“The Rambla emerges as a spontaneous space, sedimented by the time. The Cerdà Plan crystallizes despite the reluctance of a part of the population, and with the Olympic Villa, the infrastructures for the recovery of the coastline are undergone, a historical pending action”
Three spaces that define the current Barcelona and whose engagement in the city, beyond its functionality, lies in its perfect response to urban, social, economic, political, cultural and even environmental conditions at the time of its development. The renowned architect Juan Trias de Bes analyzes in his speech as member of the Royal Academy of European Doctors-Barcelona 1914 (RAED), which was celebrated in Barcelona on October 26, the success of three urban projects that today suppose an emblem for the Catalan capital: the Rambla, the Eixample and the Olympic Village. The speech is entitled “Barcelona, galería urbana” (Barcelona, urban gallery) and had the answer, on behalf of the RAED, of the full academician Jaime Rodrigo de Larrucea.
Built in the seventeenth century from the expansion of the city and the construction of new walls, the new academician believes that the urban development of the Rambla is due to the fact that it assumes the role of a new central axis. “The success of the Ramblas is undoubtedly a space of new centrality. This quality is essential, depriving itself of the daily pressure of commercial activities. Its original suburban character left it as a place waiting for the optimum circumstances of occupation, and this condition was modernity. The Rambla is the scene of social and cultural progress, and with them, that of public identity. Its development and configuration does not arise because of the political determination, but because of the socio-economic impulse of the city itself”, he argues.
In the Eixample, despite being imposed by the Government of Madrid on the project that won the public tender in Barcelona to expand the city, Trias de Bes considered his success in that the public and private powers of the city soon made his own . “The Eixample, despite its apparent homogeneous layout, is able to assume the identity of Barcelona. The sentence ‘Barcelona is the Eixample’ has been pronounced repeatedly. Cerdà Plan acquires identity because it welcomes all kinds of architectural currents, from modernism to the eclecticism. The precise human scale and the projection of the dynamics of the city are recorded as essential”.
Regarding the Olympic Village, the academician believes that the recovery of the Barcelona coastline, a historic debt of the city, is the key to its success. “Like the Rambla and the Eixample, the Olympic Village with the front of the coast is an immense space that poses a center of gravity near the historic city. The management integrates some pre-existing axes such as the Icària Avenue, Carles I street and other streets of the Cerdà Plan. Although it is true that, unlike the previous ones, which consist of urban extension expansions, it is a transformation of a preexisting urban space. Even so, it shares the continuity with the former, which in this case gives it a specific value”, he says.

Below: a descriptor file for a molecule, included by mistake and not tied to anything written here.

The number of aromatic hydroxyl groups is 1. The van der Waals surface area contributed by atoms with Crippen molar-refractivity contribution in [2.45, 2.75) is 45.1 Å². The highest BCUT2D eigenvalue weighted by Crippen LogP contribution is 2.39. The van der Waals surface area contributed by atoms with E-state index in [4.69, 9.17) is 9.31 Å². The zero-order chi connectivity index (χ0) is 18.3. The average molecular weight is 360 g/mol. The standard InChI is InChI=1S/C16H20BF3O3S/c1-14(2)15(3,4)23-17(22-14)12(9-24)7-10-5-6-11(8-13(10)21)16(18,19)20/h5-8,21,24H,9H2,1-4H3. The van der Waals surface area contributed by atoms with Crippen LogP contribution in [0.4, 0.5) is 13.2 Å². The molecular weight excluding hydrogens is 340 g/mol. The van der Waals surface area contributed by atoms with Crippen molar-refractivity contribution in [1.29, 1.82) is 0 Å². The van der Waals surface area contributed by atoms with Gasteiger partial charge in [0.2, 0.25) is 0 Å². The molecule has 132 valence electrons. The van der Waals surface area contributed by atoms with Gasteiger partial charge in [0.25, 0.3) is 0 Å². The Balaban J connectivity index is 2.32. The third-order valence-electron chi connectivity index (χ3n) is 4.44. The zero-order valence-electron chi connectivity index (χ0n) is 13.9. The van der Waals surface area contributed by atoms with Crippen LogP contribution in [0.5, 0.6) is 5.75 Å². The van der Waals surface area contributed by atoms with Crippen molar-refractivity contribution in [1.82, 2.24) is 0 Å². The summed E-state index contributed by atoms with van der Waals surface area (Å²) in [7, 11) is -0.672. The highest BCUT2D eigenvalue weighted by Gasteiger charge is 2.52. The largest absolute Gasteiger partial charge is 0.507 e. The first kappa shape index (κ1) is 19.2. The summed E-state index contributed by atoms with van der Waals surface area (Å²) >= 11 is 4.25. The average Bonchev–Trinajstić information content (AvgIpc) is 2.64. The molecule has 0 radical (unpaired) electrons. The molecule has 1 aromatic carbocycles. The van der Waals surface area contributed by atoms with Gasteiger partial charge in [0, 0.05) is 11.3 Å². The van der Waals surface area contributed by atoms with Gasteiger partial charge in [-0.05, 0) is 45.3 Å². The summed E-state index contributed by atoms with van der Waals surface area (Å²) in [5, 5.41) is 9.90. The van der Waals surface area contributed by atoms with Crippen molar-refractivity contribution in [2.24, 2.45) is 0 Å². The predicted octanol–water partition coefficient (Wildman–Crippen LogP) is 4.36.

“The Rambla arises as a spontaneous space, sedimented by time and the citizen. The Plan Cerdà crystallizes despite the reluctance of a part of the population. And with the Olympic Villa submitting infrastructures to the recovery of the coast, a pending historical performance for Barcelona. Its urban developments correspond to processes of different nature. Precisely due to its differences, the identification of common aspects that have persisted in time in significant areas of Barcelona can be acquired”, concludes Trias de Bes.
Born in Barcelona in 1964, Trias de Bes is an architect by the Technical School of Architecture of Barcelona. He opened his professional studio TDB Arquitectura in 1992 and is the author of institutional works such as the Sarrià University Residence, the headquarters of the Academy of Medical Sciences of Catalonia and the Balearic Islands, the headquarters of the Grífols laboratories or the ESADE Business School in the Campus of Sant Cugat del Vallés (Barcelona). In the field of the rehabilitation of buildings he credits interventions such as the Mandarín Oriental Hotel in Barcelona, the Convention Center and the ESADE institutional headquarters in Barcelona, or the Casa Burés building, which is intended for collective housing, also in Barcelona.
He is a member of the Laboratory of Technological Innovation in Industrialized and Sustainable Building of the International University of Catalonia (UIC), where he directs the hARQware Chair, focused on innovation and development of our information and communication technologies (ICT) related to architecture. In the field of teaching, he is responsible for the Projects area of the UIC School of Architecture, where he teaches degree and final project courses, and regularly participates in courses in different countries. He has published numerous articles and is a member of the Board of Trustees of the Building Board of the Sagrada Família in Barcelona. In 2016 he was twice awarded the Spanish Biennial of Architecture and Urbanism in the research and dissemination modalities.